I had imagined our final day – our triumphant descent to the Atlantic coast – to be warm, sunny, downhill and accompanied some kind of fanfare (Eye of the Tiger, The Final Countdown or something like that on brass).
But it wasn’t to be.. Despite delaying our departure for an hour or so in the hope that the rain would stop it just kept falling, so we donned our finest waterproof suits and headed out into the downpour.
Today’s route started with a major climb, for a change. I had estimated it at 5km, Kate reckoned more like 7km, but when it came to it the hill just kept on going… 13k with all the twists and turns to be exact – not so easy at this end of the journey when you refuse to get off and walk, but we are both really, really good at cycling up big hills now.
Our goal at the top of this climb is a mystical Dolmen. So mystical we couldn’t find it. Visibility was still poor and the light rain had summoned reinforcements so we gave up the hunt and prepared ourselves for the cold wet downhill stretch.
Today we did not collect £200, we kept what momentum we had across the dam and hit the upslope on the far side with full force and the well-honed grimaces we have been practicing for weeks.
As we entered the tunnel at the edge of Narvarra, we hoped for better weather on the other side. Unfortunately it was worse – mental fanfare stops, virtual band packs up and goes home leaving one sole trombone playing us out the other side in a comedy fashion.
But all was not lost. Thankfully, as well as learning an awful lot over the last few weeks, Kate had watched another video and read a very good article on body position for steep stuff before we hit the really fun bit of downhill.
I must admit that when things have gotten steep or tricky, I hit the bottom and look back for Kate, hoping she hasn’t had one of the (many) painful learning experiences that I have had in my biking upbringing. I’m pleased to say she has always arrived safely, usually with a smile of her face.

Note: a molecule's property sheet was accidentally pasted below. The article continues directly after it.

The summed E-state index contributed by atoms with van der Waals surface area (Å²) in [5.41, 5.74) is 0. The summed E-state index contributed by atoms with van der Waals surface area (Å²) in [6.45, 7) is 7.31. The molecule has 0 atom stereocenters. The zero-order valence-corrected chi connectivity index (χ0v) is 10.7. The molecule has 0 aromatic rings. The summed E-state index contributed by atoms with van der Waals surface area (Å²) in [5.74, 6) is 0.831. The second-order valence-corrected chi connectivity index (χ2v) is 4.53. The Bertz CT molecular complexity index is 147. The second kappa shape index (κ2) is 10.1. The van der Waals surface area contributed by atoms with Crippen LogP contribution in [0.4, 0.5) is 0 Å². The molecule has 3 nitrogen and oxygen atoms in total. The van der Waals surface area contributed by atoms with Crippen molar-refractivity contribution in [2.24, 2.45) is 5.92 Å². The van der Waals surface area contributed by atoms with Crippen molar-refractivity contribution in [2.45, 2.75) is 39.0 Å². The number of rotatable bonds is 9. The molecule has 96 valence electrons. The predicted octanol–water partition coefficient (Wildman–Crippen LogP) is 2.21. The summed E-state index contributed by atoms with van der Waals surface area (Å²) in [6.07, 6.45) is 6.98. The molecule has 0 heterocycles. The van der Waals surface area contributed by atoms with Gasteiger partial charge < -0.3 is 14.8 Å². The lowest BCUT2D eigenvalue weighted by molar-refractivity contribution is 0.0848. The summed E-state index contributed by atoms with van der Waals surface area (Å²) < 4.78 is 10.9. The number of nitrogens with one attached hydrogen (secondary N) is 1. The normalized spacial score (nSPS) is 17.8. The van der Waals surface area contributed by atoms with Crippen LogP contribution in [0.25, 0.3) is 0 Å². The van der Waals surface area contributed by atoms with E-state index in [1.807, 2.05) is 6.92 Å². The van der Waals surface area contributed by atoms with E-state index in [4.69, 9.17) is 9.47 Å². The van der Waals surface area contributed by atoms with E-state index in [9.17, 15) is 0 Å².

This particular section was technical and steep. Very steep. 35 degrees slightly slippery concrete road with twists, turns, corkscrew berms, holes and off-camber sections. Down the edge of the track was a storm-drain with sharp rocks concreted into it (I’m not sure why, despite having an unintentional closer look). The wet surface made me take it much slower than I would have otherwise, but I got to the bottom in one piece.
This time I waited for Kate with more concern – the last time we hit something like this she walked it (a good move), but she has got so much more confident (and skillful) that I knew she’d ride this, I just hoped she’d make it in one piece..
Tick, tock… It was taking a while. I knew that Kate had probably paused at the top to faff with something (another skill we have both been honing), but that didn’t stop me reaching the walking-back-up-the-hill-with-a-concerned-look stage.
I had made it 20 meters or so when the figure shot out of the woods, flew down the road towards me and took the drop onto the gravel track, landing both wheels at the same time (nice) and leaving a cloud of debris behind her. Kate shot straight past me with a slightly hysterical laugh (think joker) that carried on as she disappeared around be next bend.
Ok, I think she likes this biking thing then – that’s good, I have been meaning to bring up the subject of doing more…
At the bottom we join a ‘cycle path’. We haven’t been on one of these since Barcelona, it is eerily flat, smooth and without hazard. This one takes us through a dozen small tunnels and along 20km of countryside all the way to San Sebastián.
That’s it, done.
We celebrate, take some photos and look out over the bay of Biscay, I think we are both a little confused by the flat horizon and the prospect that tomorrow may not involve cycling up massive hills. What now?
We have scrapped our plans to get the train to Bilbao (where we fly back from), we’ll use our remaining 4 days to cycle there instead (..and we’d welcome any more charity donations too!)
Gez & Kate